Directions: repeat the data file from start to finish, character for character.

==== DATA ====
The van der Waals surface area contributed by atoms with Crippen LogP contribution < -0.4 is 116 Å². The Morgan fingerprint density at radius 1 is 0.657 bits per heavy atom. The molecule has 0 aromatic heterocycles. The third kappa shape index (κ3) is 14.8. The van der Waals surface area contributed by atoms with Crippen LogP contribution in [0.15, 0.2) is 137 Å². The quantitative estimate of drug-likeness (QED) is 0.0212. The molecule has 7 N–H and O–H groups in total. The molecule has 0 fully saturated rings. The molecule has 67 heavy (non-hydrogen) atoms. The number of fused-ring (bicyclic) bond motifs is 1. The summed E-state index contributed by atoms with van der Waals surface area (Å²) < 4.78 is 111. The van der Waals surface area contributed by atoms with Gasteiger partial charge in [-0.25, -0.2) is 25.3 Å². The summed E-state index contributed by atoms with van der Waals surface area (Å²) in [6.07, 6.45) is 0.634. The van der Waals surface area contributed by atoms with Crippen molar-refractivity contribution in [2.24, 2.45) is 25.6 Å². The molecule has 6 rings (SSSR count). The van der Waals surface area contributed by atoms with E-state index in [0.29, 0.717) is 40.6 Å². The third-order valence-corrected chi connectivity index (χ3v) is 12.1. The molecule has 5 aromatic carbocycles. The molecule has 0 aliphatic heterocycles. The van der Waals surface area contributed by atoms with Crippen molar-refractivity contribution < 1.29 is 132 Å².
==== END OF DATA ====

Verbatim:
The van der Waals surface area contributed by atoms with Crippen LogP contribution < -0.4 is 116 Å². The Morgan fingerprint density at radius 1 is 0.657 bits per heavy atom. The molecule has 0 aromatic heterocycles. The third kappa shape index (κ3) is 14.8. The van der Waals surface area contributed by atoms with Crippen LogP contribution in [0.15, 0.2) is 137 Å². The quantitative estimate of drug-likeness (QED) is 0.0212. The molecule has 7 N–H and O–H groups in total. The molecule has 0 fully saturated rings. The molecule has 67 heavy (non-hydrogen) atoms. The number of fused-ring (bicyclic) bond motifs is 1. The summed E-state index contributed by atoms with van der Waals surface area (Å²) < 4.78 is 111. The van der Waals surface area contributed by atoms with Gasteiger partial charge in [-0.25, -0.2) is 25.3 Å². The summed E-state index contributed by atoms with van der Waals surface area (Å²) in [6.07, 6.45) is 0.634. The van der Waals surface area contributed by atoms with Crippen molar-refractivity contribution in [2.24, 2.45) is 25.6 Å². The molecule has 6 rings (SSSR count). The van der Waals surface area contributed by atoms with E-state index in [0.29, 0.717) is 40.6 Å². The third-order valence-corrected chi connectivity index (χ3v) is 12.1. The molecule has 5 aromatic carbocycles. The molecule has 0 aliphatic heterocycles. The van der Waals surface area contributed by atoms with Crippen molar-refractivity contribution < 1.29 is 132 Å².